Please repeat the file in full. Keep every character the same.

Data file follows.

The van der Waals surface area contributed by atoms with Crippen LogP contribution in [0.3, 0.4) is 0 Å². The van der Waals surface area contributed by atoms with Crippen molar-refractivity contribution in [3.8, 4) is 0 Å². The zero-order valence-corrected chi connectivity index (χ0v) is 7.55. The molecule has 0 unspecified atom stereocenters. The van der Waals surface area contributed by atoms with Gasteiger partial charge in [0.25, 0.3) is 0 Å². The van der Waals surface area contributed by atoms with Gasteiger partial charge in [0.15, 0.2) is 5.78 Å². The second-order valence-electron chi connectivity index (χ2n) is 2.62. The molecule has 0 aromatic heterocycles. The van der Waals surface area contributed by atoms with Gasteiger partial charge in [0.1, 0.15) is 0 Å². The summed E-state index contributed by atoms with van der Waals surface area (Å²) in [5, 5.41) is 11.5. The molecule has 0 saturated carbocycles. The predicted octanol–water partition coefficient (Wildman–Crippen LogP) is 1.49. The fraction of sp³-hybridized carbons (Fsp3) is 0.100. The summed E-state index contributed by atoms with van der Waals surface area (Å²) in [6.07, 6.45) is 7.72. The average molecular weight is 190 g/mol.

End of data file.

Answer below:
The van der Waals surface area contributed by atoms with Crippen LogP contribution in [0.3, 0.4) is 0 Å². The van der Waals surface area contributed by atoms with Crippen molar-refractivity contribution in [3.8, 4) is 0 Å². The zero-order valence-corrected chi connectivity index (χ0v) is 7.55. The molecule has 0 unspecified atom stereocenters. The van der Waals surface area contributed by atoms with Gasteiger partial charge in [0.25, 0.3) is 0 Å². The van der Waals surface area contributed by atoms with Gasteiger partial charge in [0.15, 0.2) is 5.78 Å². The second-order valence-electron chi connectivity index (χ2n) is 2.62. The molecule has 0 aromatic heterocycles. The van der Waals surface area contributed by atoms with Gasteiger partial charge in [0.1, 0.15) is 0 Å². The summed E-state index contributed by atoms with van der Waals surface area (Å²) in [5, 5.41) is 11.5. The molecule has 0 saturated carbocycles. The predicted octanol–water partition coefficient (Wildman–Crippen LogP) is 1.49. The fraction of sp³-hybridized carbons (Fsp3) is 0.100. The summed E-state index contributed by atoms with van der Waals surface area (Å²) in [6.07, 6.45) is 7.72. The average molecular weight is 190 g/mol.